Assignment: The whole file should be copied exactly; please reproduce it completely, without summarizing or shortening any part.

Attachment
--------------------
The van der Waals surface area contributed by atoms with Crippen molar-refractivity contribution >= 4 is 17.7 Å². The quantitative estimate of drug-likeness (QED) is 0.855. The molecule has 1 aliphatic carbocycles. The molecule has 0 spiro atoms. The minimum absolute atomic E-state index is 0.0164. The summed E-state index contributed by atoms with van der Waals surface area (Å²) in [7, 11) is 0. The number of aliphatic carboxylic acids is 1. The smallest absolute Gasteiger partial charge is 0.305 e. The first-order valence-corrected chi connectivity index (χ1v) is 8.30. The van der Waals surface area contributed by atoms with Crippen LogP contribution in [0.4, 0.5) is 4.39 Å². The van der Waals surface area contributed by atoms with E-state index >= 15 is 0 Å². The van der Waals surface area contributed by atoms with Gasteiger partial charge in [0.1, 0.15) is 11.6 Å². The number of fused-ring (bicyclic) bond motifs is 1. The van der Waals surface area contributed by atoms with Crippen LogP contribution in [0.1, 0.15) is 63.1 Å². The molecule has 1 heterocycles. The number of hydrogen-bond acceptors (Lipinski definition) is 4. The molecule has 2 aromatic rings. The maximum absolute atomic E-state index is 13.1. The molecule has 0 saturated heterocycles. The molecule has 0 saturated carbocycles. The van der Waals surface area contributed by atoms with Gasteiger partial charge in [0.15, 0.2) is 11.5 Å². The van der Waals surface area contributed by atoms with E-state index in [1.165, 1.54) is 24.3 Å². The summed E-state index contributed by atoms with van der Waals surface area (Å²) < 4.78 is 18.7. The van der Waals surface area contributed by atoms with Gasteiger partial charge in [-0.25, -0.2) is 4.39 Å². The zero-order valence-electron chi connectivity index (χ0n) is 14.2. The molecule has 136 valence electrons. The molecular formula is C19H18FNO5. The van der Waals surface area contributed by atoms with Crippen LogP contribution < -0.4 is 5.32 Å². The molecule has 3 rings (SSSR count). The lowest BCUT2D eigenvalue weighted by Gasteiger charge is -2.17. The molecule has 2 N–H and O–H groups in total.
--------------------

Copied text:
The van der Waals surface area contributed by atoms with Crippen molar-refractivity contribution >= 4 is 17.7 Å². The quantitative estimate of drug-likeness (QED) is 0.855. The molecule has 1 aliphatic carbocycles. The molecule has 0 spiro atoms. The minimum absolute atomic E-state index is 0.0164. The summed E-state index contributed by atoms with van der Waals surface area (Å²) in [7, 11) is 0. The number of aliphatic carboxylic acids is 1. The smallest absolute Gasteiger partial charge is 0.305 e. The first-order valence-corrected chi connectivity index (χ1v) is 8.30. The van der Waals surface area contributed by atoms with Crippen LogP contribution in [0.4, 0.5) is 4.39 Å². The van der Waals surface area contributed by atoms with E-state index >= 15 is 0 Å². The van der Waals surface area contributed by atoms with Gasteiger partial charge in [0.1, 0.15) is 11.6 Å². The number of fused-ring (bicyclic) bond motifs is 1. The van der Waals surface area contributed by atoms with Crippen LogP contribution in [0.1, 0.15) is 63.1 Å². The molecule has 1 heterocycles. The number of hydrogen-bond acceptors (Lipinski definition) is 4. The molecule has 2 aromatic rings. The maximum absolute atomic E-state index is 13.1. The molecule has 0 saturated heterocycles. The molecule has 0 saturated carbocycles. The van der Waals surface area contributed by atoms with Gasteiger partial charge in [0.15, 0.2) is 11.5 Å². The van der Waals surface area contributed by atoms with E-state index in [1.165, 1.54) is 24.3 Å². The summed E-state index contributed by atoms with van der Waals surface area (Å²) < 4.78 is 18.7. The van der Waals surface area contributed by atoms with Gasteiger partial charge in [-0.25, -0.2) is 4.39 Å². The zero-order valence-electron chi connectivity index (χ0n) is 14.2. The molecule has 136 valence electrons. The molecular formula is C19H18FNO5. The van der Waals surface area contributed by atoms with Crippen LogP contribution < -0.4 is 5.32 Å². The molecule has 3 rings (SSSR count). The lowest BCUT2D eigenvalue weighted by Gasteiger charge is -2.17. The molecule has 2 N–H and O–H groups in total.